Iran

CPJ calls for end of press crackdown in Iran

CPJ has launched a social media campaign to commemorate the five-year anniversary of Iran's crackdown on the press. On election day in June 12, 2009, Iran had nine journalists behind bars. Twenty-six days later, CPJ announced Iran had become the world's worst jailer of the press. Ever since, the country has ranked among the world's top three jailers of journalists.

Infographics: 26 days | Jailed journalists

CPJ data: 2013 prison census | More on Iran
AP

Statements   |   Iran

Four journalists, including three U.S. citizens, detained in Iran

New York, July 24, 2014--The Committee to Protect Journalists is alarmed by a Washington Post report today that says Iran has detained four journalists--three of whom are U.S. citizens--and calls on authorities to release them immediately. Jason Rezaian, a U.S. citizen and a correspondent for the Post, and his wife, Yeganeh Salehi, an Iranian correspondent for the United Arab Emirates-based newspaper The National, were taken into custody in Tehran this week. The report said the other two are photojournalists, but did not identify them. It is not clear why the journalists were arrested.

Blog   |   Iran

The 2009 Iran crackdown continues today

Five years ago on Monday, CPJ announced that Iran had officially become the world's leading jailer of journalists in the world. The announcement came on the heels of an unprecedented crackdown on the press that began on June 12, 2009, the day of Iran's tumultuous presidential election that sparked a mass protest movement.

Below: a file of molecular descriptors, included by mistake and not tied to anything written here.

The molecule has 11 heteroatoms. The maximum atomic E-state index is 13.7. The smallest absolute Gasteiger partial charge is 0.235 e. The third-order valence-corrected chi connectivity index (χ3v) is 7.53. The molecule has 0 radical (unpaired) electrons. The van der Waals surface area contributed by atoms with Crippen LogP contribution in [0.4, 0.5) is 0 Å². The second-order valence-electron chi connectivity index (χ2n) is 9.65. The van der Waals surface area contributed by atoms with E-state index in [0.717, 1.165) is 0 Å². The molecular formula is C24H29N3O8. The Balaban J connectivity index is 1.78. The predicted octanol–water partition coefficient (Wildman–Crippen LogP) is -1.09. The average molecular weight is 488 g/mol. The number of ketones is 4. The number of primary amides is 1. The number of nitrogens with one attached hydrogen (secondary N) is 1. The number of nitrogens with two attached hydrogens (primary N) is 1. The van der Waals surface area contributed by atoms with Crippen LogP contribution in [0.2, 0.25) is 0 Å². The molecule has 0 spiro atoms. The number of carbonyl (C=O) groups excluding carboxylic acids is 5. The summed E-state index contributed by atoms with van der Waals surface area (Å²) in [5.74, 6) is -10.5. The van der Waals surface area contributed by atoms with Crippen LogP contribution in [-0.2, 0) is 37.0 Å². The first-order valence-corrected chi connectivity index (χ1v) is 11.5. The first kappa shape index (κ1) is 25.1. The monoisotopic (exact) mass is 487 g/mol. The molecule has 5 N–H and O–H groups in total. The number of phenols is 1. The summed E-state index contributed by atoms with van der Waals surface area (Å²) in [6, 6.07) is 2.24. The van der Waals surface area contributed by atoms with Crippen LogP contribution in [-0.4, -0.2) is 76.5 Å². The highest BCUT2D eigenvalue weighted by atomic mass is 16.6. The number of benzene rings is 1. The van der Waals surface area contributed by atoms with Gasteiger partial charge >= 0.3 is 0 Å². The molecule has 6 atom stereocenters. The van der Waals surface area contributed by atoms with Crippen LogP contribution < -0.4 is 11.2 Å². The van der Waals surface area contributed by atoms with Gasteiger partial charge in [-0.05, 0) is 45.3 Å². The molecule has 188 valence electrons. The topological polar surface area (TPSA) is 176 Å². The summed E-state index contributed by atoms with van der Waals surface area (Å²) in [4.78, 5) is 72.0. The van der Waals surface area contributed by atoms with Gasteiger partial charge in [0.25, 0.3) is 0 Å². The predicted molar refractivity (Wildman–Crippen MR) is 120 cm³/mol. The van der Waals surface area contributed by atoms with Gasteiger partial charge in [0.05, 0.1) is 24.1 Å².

Case   |   Iran

In Iran, series of arrests and prosecutions target journalists

In the first few months of 2014, multiple journalists were arrested, interrogated, and prosecuted in Iran. Authorities pursued a revolving-door policy in imprisoning journalists, freeing some detainees on short-term furloughs even as they make new arrests.

Blog   |   Iran

Time to end a five-year crackdown in Iran

Thousands of protesters gather in Tehran to protest the result of the presidential election in 2009. (AP/Ben Curtis)

This Thursday, CPJ will launch a social media campaign calling for the end of the press crackdown that began on June 12, 2009, the day of Iran's tumultuous presidential elections.